TY - JOUR. T1 - Bioanalysis of 6-diazo-5-oxo-l-norleucine in plasma and brain by ultra-performance liquid chromatography mass spectrometry. AU - Alt, Jesse. AU - Potter, Michelle C.. AU - Rojas, Camilo. AU - Slusher, Barbara. PY - 2015/4/1. Y1 - 2015/4/1. N2 - Glutamine is an abundant amino acid that plays pivotal roles in cell growth, cell metabolism, and neurotransmission. Dysregulation of glutamine-using pathways has been associated with pathological conditions such as cancer and neurodegenerative diseases. 6-Diazo-5-oxo-l-norleucine (DON) is a reactive glutamine analog that inhibits enzymes affecting glutamine metabolism such as glutaminase, 2-N-amidotransferase, l-asparaginase, and several enzymes involved in pyrimidine and purine de novo synthesis. As a result, DON is actively used in preclinical models of cancer and neurodegenerative disease. Moreover, there have been several clinical trials using DON to treat a variety of cancers. Considerations of dose and exposure are especially ...
The purinosome is a putative multi-enzyme complex that carries out de novo purine biosynthesis within the cell. It is postulated to include all six of the human enzymes identified as direct participants in this ten-step biosynthetic pathway converting phosphoribosyl pyrophosphate to inosine monophosphate: The enzymes of the multi-step de novo purine biosynthesis pathway have been postulated to form a multi-enzyme complex to facilitate substrate channeling between each enzyme of the pathway. Slight variations of the pathway exists between phyla; however, there are 13 enzymes that can be considered part of this biosynthetic pathway. Several individual enzymatic functions have consolidated onto single bifunctional or trifunctional polypeptide chains in higher organisms, suggesting stable physical interactions exist between enzymes. The functional consolidation of steps 2,3, and 5 of the pathway into a single enzyme in higher organisms such as humans suggests physical local proximity of the enzyme ...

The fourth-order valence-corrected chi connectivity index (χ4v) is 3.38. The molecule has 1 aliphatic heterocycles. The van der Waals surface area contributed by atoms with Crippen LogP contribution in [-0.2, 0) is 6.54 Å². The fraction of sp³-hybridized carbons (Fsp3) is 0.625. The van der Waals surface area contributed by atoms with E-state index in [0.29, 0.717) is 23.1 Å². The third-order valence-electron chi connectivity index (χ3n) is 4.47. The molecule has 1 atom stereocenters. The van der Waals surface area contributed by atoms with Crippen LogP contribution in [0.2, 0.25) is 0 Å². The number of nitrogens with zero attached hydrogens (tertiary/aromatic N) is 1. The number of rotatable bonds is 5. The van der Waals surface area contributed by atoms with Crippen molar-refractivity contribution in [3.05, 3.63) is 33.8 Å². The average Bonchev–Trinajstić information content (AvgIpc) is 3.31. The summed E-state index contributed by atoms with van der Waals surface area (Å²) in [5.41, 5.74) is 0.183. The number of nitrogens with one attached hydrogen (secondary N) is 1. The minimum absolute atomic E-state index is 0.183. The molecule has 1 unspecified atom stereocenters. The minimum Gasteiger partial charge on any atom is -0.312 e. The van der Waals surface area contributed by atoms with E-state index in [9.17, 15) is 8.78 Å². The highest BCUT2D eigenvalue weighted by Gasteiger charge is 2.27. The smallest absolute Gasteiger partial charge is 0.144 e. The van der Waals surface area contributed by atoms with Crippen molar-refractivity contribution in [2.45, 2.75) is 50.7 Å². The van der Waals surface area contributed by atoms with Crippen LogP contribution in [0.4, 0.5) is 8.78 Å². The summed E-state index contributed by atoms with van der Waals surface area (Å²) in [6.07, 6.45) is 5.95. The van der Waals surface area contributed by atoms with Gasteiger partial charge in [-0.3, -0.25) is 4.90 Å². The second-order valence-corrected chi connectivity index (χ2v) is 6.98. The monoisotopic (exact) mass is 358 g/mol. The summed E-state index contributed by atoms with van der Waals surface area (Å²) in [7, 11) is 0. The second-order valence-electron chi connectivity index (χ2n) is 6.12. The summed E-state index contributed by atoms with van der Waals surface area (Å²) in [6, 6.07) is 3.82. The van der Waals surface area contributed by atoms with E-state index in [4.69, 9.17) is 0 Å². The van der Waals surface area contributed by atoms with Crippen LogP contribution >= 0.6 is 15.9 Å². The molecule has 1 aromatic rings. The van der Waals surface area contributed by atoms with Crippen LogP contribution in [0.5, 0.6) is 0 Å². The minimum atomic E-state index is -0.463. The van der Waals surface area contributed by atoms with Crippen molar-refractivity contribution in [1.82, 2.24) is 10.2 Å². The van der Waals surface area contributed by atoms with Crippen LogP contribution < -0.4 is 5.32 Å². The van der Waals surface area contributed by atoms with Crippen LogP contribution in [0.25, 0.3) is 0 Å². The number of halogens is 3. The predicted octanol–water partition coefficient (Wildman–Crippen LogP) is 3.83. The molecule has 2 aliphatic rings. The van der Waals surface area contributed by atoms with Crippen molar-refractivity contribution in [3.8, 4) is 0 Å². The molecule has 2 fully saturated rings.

Plays an important role in the de novo pathway and in the salvage pathway of purine nucleotide biosynthesis. Catalyzes the first committed step in the biosynthesis of AMP from IMP.
Organise in kick upstairs the C. H. Best that you prat ahead a voice communication. What do you project to sound out? If youre incertain of a fact, do your inquiry before adding it to your delivery. Invest your thoughts push down on report. Practise your delivery a telephone number of times until you make it memorized. The Thomas More time you make to be prepared, the more than convinced you leave be patch speaking ...
Plays an important role in the de novo pathway of purine nucleotide biosynthesis. Catalyzes the first committed step in the biosynthesis of AMP from IMP.
Adenylosuccinate synthetase; Plays an important role in the de novo pathway of purine nucleotide biosynthesis. Catalyzes the first committed step in the biosynthesis of AMP from IMP; Belongs to the adenylosuccinate synthetase family (333 aa ...
It is generated from Phosphoribosyl pyrophosphate (PRPP). Amidophosphoribosyltransferase Phosphoribosyl pyrophosphate. ...
amidophosphoribosyltransferase MEROPS: clan PB, family C44 *^ Subtilisin MEROPS: clan SB, family S8 ...
Increased levels of these ribotides may cause feedback inhibition of amidophosphoribosyl transferase, the first and rate- ...
... write AmidoPhosphoRibosylTransferase instead of amidophosphoribosyltransferase. This usage was not widely adopted. Camelcase is ...
... the enzyme amidophosphoribosyltransferase acts upon PRPP to create phosphoribosylamine. Increased levels of PRPP is ...
... catalyzed by amidophosphoribosyltransferase, which is activated by PRPP and inhibited by AMP, GMP and IMP. PRPP + L-Glutamine ... researchers have suggested that the compound is channeled from amidophosphoribosyltransferase to GAR synthetase in vivo. PRA + ...
... amidophosphoribosyltransferase EC 2.4.2.15: guanosine phosphorylase EC 2.4.2.16: urate-ribonucleotide phosphorylase EC 2.4.2.17 ...
... amidophosphoribosyltransferase MeSH D08.811.913.400.725.160 --- anthranilate phosphoribosyltransferase MeSH D08.811.913.400. ...
Amidophosphoribosyl transferase at the US National Library of Medicine Medical Subject Headings (MeSH) Human PPAT genome ... Amidophosphoribosyltransferase (ATase), also known as glutamine phosphoribosylpyrophosphate amidotransferase (GPAT), is an ... researchers have suggested that the compound is channeled from Amidophosphoribosyltransferase to GAR synthetase in vivo. Click ... "Molecular cloning of human amidophosphoribosyltransferase". Biochemical and Biophysical Research Communications. 190 (1): 192- ...
OST is a component of the translocon in the endoplasmic reticulum (ER) membrane. A lipid-linked core-oligosaccharide is assembled at the membrane of the endoplasmic reticulum and transferred to selected asparagine residues of nascent polypeptide chains by the oligosaccharyl transferase complex.[3] The active site of OST is located about 4 nm from the lumenal face of the ER membrane.[4] It usually acts during translation as the nascent protein is entering the ER, but this cotranslational glycosylation is nevertheless called a posttranslational modification. A few examples have been found of OST activity after translation is complete.[5][6] Current opinion is that post-translational activity may occur if the protein is poorly folded or folds slowly.[6] ...